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Multicultural leadership right in our organization

The term multiculturalism may mean differently to different kinds of people. Theorists like Bill Martin (“Theories”, 2007)and Will Kymlicka among the prominent ones have successfully stirred many followers to apply, if not all of their theoretical positions, the highlights of their arguments (Kymlicka, 2003). Countries like Britain and Canada celebrate diversity and they do these with fervor. America is oftentimes called a “melting pot” especially today when the influx of immigrants and aliens have continued to come in unabated.

Foremost in the minds of intellectuals however, is that whether the kind of multiculturalism that anyone in governance proclaim a kind of approach as understood and presupposed by a majority. Different theories in reality, propose a diverse kind of understanding and explanation of multiculturalism. This term is to be appreciated in the context within a conceptual and a historical viewpoint. To apply this, connecting with a historical background, it is known that multiculturalism has developed in importance and distinction starting the 80s especially among the academic institutions or established halls of learning.

These were reflected precisely from the ideas cultivated from courses such as social studies, literature and history as these are naturally, roots of so-called “Eurocentric biases. ” This implies that absent here were obvious materials that were indigenous and to a greater extent ethnically diversified (Jay, 2002). Canadian theorist Kymlicka argues concerning what he calls a “multicultural citizenship. ” This is more understood especially that where Kymlicka is concerned, Canada is a picture of such typology.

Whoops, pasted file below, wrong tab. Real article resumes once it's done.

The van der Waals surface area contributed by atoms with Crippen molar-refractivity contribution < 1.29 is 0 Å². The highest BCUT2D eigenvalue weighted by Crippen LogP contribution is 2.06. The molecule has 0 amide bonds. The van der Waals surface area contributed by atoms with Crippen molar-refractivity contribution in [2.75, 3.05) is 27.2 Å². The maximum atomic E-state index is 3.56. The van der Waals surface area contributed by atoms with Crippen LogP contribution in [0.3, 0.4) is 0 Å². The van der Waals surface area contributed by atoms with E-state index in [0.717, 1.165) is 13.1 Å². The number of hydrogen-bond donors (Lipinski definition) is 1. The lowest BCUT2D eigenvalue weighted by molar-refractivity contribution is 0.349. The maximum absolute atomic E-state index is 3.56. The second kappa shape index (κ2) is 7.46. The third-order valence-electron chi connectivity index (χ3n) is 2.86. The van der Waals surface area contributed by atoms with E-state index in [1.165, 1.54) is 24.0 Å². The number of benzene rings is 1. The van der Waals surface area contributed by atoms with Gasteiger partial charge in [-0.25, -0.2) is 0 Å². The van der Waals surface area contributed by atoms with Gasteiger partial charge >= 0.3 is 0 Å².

This country is known for its bilingualism and the adherence to the diverse ethnicity from within its borders. Although this is so, the country is quite strict where immigration is still concerned to a large degree. They provide limitations to what can be accepted and who are likely to be admitted. At the outset though, no discrimination of race and culture might be felt (Jay, 2002). But critics say that the when a government puts restrictions whatsoever even on where a person may come from, this is a betrayal of the intentions for multiculturalism.

No matter the number of “members” within a group of minorities or indigenous peoples, they must be represented and their cultural identity equally be preserved: this is an implication of Kymlicka’s theory. In an organization, multiculturalism is inevitable; people come with a culture individually of their own. Hence, the drive to accept this reality is half the issue but a more positive stance with any person/s in leadership. As such, any organization with these aspects present will automatically be complex and difficulties surely will arise.

But when leaders accept that this is a fact and that everywhere in the world, any institution that exists rise on these complications and must thrive because of it and learn through it (Jay, 2002). An organization therefore is characterized by a give and take of ideas; someone at times or oftentimes is monopolizing the lead roles especially if a number of them happen to be of the same persuasion. Depending on who’s dominant, and what the organization successfully follows as the “voice,” there the rest of the group eventually follows.

We therefore see here, a plus and minus, pros and cons of multiculturalism.

Reference: Jay, Gregory. 2002. “What is Multiculturalism” University of Wisconsin, Milwaukee. Kymlicka, Will. 2003. Models of Multicultural Citizenship. Comparing Asia and the West, (n. p. , n. p).”Theories” Multiculturalism. Accessed November 20, 2007. file:///D:/Documents%20and%20Settings/alan/My%20Documents/multiculturalism%20order/Multiculturalism%20-%20Theories

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